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Ancient medicine to treat infected foot ulcers

Project summary

Assessing the potential of a medieval antibiotic to treat infected diabetic ulcers

Infections in foot ulcers can be hard to treat and don’t always respond to antibiotics. If this happens, they can result in amputations or sepsis. Dr Freya Harrison wants to find new types of antibiotics that could be used to effectively treat infections in foot ulcers. In the future, this could improve the quality of people with diabetes’ lives and reduce the number of amputations.

Background to research

Antibiotic-resistant infections are an increasing problem around the world. People with diabetes may be more vulnerable, as they can develop hard to heal foot ulcers, which may become infected. Foot ulcers don’t always respond well to currently available antibiotics, so there’s a real need to find new ones.

Most antibiotics come from natural sources and researching traditional remedies has been successful in the past. Dr Harrison and her team have been studying historical manuscripts to uncover new sources of antibiotics. They have discovered a remedy used in medieval England made from garlic, onion, bile salts, and wine. They’ve found that this cocktail can kill antibiotic-resistant bacteria in the lab.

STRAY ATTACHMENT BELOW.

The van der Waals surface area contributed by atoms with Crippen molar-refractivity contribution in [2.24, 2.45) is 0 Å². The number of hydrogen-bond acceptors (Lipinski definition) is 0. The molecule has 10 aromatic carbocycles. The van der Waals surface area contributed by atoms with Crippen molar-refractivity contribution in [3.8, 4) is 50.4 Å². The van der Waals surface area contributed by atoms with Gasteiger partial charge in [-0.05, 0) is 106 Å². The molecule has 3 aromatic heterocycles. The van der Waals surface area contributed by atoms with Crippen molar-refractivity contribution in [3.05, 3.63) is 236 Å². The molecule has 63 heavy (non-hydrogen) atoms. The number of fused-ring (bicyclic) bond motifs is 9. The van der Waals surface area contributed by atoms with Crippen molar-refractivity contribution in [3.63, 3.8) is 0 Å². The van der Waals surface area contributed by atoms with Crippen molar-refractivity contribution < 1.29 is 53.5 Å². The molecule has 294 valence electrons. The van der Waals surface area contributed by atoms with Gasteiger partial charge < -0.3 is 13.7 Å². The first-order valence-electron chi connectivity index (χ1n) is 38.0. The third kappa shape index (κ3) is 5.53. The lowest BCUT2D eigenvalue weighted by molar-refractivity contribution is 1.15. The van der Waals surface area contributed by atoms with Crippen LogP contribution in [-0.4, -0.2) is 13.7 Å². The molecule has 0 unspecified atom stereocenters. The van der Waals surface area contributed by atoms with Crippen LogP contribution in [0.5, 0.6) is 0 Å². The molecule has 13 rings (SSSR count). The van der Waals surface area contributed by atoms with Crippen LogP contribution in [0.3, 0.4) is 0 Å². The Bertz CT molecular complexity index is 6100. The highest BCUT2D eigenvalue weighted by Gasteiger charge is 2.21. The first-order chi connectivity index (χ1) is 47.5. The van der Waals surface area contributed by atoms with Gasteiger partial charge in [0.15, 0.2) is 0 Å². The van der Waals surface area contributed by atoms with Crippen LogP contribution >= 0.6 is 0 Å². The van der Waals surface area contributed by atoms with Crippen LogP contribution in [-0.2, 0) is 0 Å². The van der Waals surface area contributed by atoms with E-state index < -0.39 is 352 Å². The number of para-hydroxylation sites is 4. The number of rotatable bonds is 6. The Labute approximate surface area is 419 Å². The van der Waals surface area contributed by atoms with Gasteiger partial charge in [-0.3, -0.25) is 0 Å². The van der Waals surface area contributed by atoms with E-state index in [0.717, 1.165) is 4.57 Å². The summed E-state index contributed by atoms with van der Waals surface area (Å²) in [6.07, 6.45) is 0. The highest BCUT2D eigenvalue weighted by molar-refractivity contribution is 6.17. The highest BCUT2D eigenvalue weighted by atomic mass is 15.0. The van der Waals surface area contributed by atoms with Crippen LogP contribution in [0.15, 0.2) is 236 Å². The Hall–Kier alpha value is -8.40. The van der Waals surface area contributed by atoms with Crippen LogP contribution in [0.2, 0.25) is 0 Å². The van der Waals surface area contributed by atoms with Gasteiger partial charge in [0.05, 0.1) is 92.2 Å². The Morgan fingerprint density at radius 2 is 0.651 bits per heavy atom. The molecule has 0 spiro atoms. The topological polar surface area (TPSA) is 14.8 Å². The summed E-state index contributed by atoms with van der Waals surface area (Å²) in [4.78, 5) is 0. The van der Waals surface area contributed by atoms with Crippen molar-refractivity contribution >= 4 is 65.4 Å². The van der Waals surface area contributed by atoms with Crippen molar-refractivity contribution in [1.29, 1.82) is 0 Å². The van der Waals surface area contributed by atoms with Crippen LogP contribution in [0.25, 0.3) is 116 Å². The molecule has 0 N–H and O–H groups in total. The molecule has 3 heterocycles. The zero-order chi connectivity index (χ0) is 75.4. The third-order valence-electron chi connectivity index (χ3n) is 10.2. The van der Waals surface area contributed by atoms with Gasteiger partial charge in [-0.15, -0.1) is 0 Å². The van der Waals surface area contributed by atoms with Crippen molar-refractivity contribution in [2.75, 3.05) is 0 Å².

Research aims

Dr Harrison and her team want to study this remedy further, to see if it could be used to treat foot ulcers in the future. They want to find out why it works, when the individual components don’t have the same effect, and identify the specific molecules responsible for killing bacteria.

The researchers will use bacteria from diabetic foot ulcers and grow them in artificial ulcers in the lab. They’ll then test the remedy against single and mixed species of bacteria. They’ll also compare the effectiveness of this remedy to other currently available antibiotics, and test it in mice to see if it has the same effect in a living organism.

Finally, they want to know if the remedy or its active molecules have any side effects on the skin. If initial lab tests suggest not, they plan to recruit healthy volunteers to test a plaster containing the remedy.

Potential benefit to people with diabetes

Successfully treating infected foot ulcers can help to avoid sepsis and amputations in people with diabetes. This project could help to find new treatments that can be used to treat persistent foot ulcer infections.

If successful, the findings could lead to a clinical trial.
 

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